I’ve Got News for You, Amazon: A Kindle With a Touchscreen Ain’t No iPad
“We have chosen not to do so because it reduces the reading legibility and clarity of the E Ink display. It increases glare, and decreases the amount of light reaching your eye. Today for the Kindle there is nothing between your eye and the E Ink screen. That’s what makes it easy to read on.”
– Steven Kessel, an Amazon senior VP for digital media, explains why the Kindle lacks a touchscreen
When Apple CEO Steve Jobs announced the company’s new iBookstore and iBooks application for the iPad last week, he said that while Amazon (AMZN) has gone a great job with the Kindle, Apple (AAPL) plans to “stand on their shoulders and go a little further.”
Those words clearly put the FEAR into Amazon’s leadership, because today comes news that the online retailer is scrambling to improve Kindle, buying Touchco, a start-up based in New York that specializes in touch-screen technology. News of the deal was first reported by The New York Times.
Established by a small team of computer scientists from New York University’s Media Research Lab, Touchco has developed a low-cost, low-power multitouch screen with a technology called interpolating force-sensitive resistance. It hasn’t yet commercialized the product, so what Amazon is really doing here is buying some engineers. A wise move, particularly if the multitouch screen these particular engineers have devised can detect an unlimited number of simultaneous touch points and will cost as little as $10 per square foot.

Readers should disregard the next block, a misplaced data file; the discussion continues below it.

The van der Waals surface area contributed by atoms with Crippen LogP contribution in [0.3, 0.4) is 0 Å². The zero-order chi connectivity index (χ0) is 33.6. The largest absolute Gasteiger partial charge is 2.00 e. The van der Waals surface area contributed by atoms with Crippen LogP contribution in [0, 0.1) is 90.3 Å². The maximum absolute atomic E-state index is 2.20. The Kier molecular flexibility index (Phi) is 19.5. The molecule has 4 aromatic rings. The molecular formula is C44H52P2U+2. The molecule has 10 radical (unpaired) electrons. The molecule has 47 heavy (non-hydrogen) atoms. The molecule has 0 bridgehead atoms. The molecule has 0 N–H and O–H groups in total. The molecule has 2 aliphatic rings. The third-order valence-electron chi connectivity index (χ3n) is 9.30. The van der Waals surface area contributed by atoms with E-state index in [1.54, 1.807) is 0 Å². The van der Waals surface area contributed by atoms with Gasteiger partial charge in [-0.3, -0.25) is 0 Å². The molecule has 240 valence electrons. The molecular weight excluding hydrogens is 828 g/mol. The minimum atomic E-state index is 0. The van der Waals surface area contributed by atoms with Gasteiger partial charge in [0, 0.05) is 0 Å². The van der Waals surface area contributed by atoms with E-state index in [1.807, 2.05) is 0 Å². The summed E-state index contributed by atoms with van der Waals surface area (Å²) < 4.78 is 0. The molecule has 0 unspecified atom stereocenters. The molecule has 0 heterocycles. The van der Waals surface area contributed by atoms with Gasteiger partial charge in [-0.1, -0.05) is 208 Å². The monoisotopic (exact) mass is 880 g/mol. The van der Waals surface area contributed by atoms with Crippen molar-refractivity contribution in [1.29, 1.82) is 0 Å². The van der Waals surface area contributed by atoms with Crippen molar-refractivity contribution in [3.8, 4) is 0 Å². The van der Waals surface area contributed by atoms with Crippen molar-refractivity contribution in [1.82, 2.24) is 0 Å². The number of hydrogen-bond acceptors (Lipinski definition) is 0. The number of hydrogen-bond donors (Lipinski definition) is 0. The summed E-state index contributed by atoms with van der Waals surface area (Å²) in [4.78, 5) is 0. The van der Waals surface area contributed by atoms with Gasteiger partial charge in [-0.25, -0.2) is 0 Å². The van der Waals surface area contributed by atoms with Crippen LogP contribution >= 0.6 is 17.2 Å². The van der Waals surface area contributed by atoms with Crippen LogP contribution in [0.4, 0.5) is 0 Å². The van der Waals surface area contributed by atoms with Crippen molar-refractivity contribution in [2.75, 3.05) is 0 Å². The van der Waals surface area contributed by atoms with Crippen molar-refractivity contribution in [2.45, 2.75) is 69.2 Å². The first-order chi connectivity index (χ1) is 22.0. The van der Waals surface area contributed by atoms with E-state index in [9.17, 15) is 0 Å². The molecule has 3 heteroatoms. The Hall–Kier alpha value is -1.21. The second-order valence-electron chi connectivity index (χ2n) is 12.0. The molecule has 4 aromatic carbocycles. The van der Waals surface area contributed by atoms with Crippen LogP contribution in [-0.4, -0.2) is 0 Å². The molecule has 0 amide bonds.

And, clearly, Amazon must do something to defend its e-book turf against Apple’s looming incursion. But is simply slapping a touchscreen on Kindle enough? A Kindle with a touchscreen is, ultimately, still just a Kindle–a monochrome device designed for a single purpose.
And that’s what it will remain, unless Amazon is able to develop the same sort of intuitive multitouch control metaphor that we see today in the iPhone and iPad and a vibrant software ecosystem that makes good use of it. But Amazon is not a hardware company and it’s already straying far afield from it’s core competencies here.
Really, what Amazon needs is an entirely new device, because when it finally arrives at market, the iPad isn’t just going to set the standard for tablet devices, it will redefine consumer expectations for e-readers.
And, if it’s not able to create such a device? Well, it best start thinking about recasting Kindle as an inexpensive, or even free, single-purpose reading device or hope that the Kindle app proves as popular on the iPad as it has on the iPhone and iPod touch.